open access

Vol 59, No 3 (2000)
CASE REPORTS
Published online: 2000-07-06
Submitted: 2012-02-06
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Right-sided aortic arch

Jacek Białowąs, Jolanta Hreczecha, Marek Grzybiak
Folia Morphol 2000;59(3):211-216.

open access

Vol 59, No 3 (2000)
CASE REPORTS
Published online: 2000-07-06
Submitted: 2012-02-06

Abstract

Congenital abnormalities of the aortic arch stem from a defect in the unilateral disappearance of arteries of the IVth and exceptionally of the III rd primary branchial arches and also of the appropriate sections of paired dorsal aortas. Apart from the cases of complete "situs inversus" and a double aortic arch, the following anatomical possibilities can be distinguished: A - a left-sided aortic arch with a properly established system of branches, B - a left-sided aortic arch with an aberrant right subclavian artery, C - a left-sided aortic arch with a retroesophageal course and right-sided descending aorta or retro-esophageal course of the brachiocephalic trunk onto the right side, D - a right-sided aortic arch of the "symmetric" type usually coexisting with cyanotic congenital heart lesions, E - a right-sided aortic arch with a retro-esophageal bulge and an aberrant left subclavian artery, and F - a right-sided aortic arch with an aorta descending left-sidedly or brachiocephalic trunk going left-sidedly behind the esophagus. At the Department of Anatomy from 1945 to 1998, 1700 adult cadavers were examined. Throughout this time, one case of each of the types E and C and two cases of the type B were noted in the material. Regardless of the rare occurrenceamong adults (about 0.01%), the abnormal course of the aortic arch can be the reason for atypical clinical symptoms such as esophageal compression and dysphagia or insufficient cerebral blood supply.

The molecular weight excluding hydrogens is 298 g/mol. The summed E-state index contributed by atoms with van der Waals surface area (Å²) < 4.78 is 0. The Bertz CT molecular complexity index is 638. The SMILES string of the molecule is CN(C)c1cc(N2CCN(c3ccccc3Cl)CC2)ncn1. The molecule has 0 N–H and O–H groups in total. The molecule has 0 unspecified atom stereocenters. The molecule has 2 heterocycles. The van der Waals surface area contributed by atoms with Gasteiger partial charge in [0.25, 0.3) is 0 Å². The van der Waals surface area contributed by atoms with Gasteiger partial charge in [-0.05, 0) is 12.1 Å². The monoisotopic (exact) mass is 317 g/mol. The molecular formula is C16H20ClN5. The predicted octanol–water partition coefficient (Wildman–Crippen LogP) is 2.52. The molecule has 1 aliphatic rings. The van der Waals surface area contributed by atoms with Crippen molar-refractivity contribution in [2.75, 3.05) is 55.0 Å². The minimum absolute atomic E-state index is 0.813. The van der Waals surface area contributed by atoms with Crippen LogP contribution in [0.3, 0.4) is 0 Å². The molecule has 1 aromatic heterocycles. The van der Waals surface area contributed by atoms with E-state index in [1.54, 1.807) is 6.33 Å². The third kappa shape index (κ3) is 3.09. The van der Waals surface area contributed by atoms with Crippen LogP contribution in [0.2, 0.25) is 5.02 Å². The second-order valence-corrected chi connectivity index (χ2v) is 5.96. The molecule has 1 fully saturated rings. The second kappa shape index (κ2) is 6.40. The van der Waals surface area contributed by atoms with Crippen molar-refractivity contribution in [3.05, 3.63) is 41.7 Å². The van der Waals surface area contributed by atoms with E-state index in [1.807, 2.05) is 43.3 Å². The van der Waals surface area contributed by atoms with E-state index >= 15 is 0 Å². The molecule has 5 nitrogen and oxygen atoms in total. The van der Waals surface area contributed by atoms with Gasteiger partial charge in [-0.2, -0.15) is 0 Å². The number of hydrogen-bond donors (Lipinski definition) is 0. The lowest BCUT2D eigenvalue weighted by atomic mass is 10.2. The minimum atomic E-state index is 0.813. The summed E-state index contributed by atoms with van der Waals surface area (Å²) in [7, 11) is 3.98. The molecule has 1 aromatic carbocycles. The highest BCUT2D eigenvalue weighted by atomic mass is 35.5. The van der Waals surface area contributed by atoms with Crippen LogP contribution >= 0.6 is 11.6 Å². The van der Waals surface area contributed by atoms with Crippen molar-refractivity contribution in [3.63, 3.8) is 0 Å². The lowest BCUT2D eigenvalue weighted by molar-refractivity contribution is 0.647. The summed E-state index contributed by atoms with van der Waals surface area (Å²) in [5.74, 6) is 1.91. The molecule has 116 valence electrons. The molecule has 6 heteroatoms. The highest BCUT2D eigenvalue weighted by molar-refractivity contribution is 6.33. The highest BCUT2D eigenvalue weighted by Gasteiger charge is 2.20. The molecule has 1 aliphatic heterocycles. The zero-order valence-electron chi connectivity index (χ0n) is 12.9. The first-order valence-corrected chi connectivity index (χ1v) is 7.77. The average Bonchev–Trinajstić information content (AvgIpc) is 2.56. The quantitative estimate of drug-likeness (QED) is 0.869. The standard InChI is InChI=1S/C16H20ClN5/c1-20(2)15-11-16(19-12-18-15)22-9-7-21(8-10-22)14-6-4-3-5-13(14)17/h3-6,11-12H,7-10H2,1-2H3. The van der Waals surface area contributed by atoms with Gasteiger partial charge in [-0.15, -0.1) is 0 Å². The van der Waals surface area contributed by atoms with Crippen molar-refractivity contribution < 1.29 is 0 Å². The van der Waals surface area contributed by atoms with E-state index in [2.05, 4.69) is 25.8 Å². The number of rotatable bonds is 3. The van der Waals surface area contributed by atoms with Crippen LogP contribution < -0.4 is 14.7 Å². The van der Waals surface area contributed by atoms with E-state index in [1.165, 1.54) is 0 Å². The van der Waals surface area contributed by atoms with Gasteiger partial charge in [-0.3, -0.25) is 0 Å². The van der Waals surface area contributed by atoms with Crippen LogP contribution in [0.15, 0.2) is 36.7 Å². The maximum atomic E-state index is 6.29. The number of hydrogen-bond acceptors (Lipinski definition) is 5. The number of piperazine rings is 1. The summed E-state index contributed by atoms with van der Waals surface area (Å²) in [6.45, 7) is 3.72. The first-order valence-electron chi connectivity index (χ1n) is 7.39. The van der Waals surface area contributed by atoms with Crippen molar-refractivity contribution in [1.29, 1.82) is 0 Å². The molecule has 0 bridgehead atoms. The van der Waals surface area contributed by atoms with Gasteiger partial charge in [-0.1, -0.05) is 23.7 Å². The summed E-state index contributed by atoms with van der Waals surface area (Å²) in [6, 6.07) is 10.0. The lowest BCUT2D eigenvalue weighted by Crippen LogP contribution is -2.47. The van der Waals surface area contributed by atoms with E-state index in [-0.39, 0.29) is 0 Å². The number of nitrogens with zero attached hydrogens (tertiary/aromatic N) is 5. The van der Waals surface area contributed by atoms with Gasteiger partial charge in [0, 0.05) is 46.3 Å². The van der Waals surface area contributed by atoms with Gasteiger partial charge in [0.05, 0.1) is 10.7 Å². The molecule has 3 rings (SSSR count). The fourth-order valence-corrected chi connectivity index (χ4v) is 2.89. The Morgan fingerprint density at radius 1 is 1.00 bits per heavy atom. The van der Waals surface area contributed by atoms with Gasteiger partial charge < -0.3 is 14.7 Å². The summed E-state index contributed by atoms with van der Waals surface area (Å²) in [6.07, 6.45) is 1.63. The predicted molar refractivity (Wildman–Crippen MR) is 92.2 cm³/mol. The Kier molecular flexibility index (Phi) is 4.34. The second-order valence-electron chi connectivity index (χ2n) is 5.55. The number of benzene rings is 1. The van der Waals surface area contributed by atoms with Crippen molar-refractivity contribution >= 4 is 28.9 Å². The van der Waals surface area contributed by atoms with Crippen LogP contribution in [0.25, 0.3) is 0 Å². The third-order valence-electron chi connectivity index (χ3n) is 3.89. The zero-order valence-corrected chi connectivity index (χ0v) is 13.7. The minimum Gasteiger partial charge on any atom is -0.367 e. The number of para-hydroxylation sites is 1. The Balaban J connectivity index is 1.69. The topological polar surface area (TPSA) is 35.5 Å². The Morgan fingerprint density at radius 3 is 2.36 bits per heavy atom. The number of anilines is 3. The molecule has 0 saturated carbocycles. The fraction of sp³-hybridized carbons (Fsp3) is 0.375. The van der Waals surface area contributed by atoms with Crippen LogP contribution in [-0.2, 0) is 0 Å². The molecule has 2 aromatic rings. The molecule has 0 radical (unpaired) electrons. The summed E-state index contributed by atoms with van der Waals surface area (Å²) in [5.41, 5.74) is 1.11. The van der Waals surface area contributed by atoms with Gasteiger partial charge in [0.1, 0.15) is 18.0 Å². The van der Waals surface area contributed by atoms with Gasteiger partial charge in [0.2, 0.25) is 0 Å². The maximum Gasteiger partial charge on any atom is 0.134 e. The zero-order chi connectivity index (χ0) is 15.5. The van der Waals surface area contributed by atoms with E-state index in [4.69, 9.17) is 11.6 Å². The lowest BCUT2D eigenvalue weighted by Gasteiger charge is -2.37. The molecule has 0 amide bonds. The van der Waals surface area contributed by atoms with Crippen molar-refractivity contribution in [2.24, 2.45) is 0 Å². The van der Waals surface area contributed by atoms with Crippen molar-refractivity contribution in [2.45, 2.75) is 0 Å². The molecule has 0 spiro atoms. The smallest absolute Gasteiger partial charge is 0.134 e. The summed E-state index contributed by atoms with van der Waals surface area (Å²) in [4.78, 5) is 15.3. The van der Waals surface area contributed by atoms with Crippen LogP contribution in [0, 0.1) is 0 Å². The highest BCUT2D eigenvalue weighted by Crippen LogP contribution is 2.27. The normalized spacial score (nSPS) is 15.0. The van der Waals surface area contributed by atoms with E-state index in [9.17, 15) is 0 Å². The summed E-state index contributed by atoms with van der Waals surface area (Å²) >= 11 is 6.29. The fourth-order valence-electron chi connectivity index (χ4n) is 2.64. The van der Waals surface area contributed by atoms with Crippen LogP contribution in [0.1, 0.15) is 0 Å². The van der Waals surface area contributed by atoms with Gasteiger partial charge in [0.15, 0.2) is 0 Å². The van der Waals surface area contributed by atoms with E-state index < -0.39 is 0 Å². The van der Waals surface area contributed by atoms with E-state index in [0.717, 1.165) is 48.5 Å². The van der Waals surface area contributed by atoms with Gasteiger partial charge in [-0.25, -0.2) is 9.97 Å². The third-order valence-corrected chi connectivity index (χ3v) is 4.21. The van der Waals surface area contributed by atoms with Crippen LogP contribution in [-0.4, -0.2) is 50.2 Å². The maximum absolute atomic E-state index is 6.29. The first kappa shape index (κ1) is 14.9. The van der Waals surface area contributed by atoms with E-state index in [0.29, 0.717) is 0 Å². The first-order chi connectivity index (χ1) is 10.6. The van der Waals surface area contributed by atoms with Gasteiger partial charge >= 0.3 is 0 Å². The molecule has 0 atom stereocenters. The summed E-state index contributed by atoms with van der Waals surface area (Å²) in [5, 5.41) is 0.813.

Abstract

Congenital abnormalities of the aortic arch stem from a defect in the unilateral disappearance of arteries of the IVth and exceptionally of the III rd primary branchial arches and also of the appropriate sections of paired dorsal aortas. Apart from the cases of complete "situs inversus" and a double aortic arch, the following anatomical possibilities can be distinguished: A - a left-sided aortic arch with a properly established system of branches, B - a left-sided aortic arch with an aberrant right subclavian artery, C - a left-sided aortic arch with a retroesophageal course and right-sided descending aorta or retro-esophageal course of the brachiocephalic trunk onto the right side, D - a right-sided aortic arch of the "symmetric" type usually coexisting with cyanotic congenital heart lesions, E - a right-sided aortic arch with a retro-esophageal bulge and an aberrant left subclavian artery, and F - a right-sided aortic arch with an aorta descending left-sidedly or brachiocephalic trunk going left-sidedly behind the esophagus. At the Department of Anatomy from 1945 to 1998, 1700 adult cadavers were examined. Throughout this time, one case of each of the types E and C and two cases of the type B were noted in the material. Regardless of the rare occurrenceamong adults (about 0.01%), the abnormal course of the aortic arch can be the reason for atypical clinical symptoms such as esophageal compression and dysphagia or insufficient cerebral blood supply.
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Keywords

right-sided aortic arch; embryology; clinical manifestations

About this article
Title

Right-sided aortic arch

Journal

Folia Morphologica

Issue

Vol 59, No 3 (2000)

Pages

211-216

Published online

2000-07-06

Bibliographic record

Folia Morphol 2000;59(3):211-216.

Keywords

right-sided aortic arch
embryology
clinical manifestations

Authors

Jacek Białowąs
Jolanta Hreczecha
Marek Grzybiak

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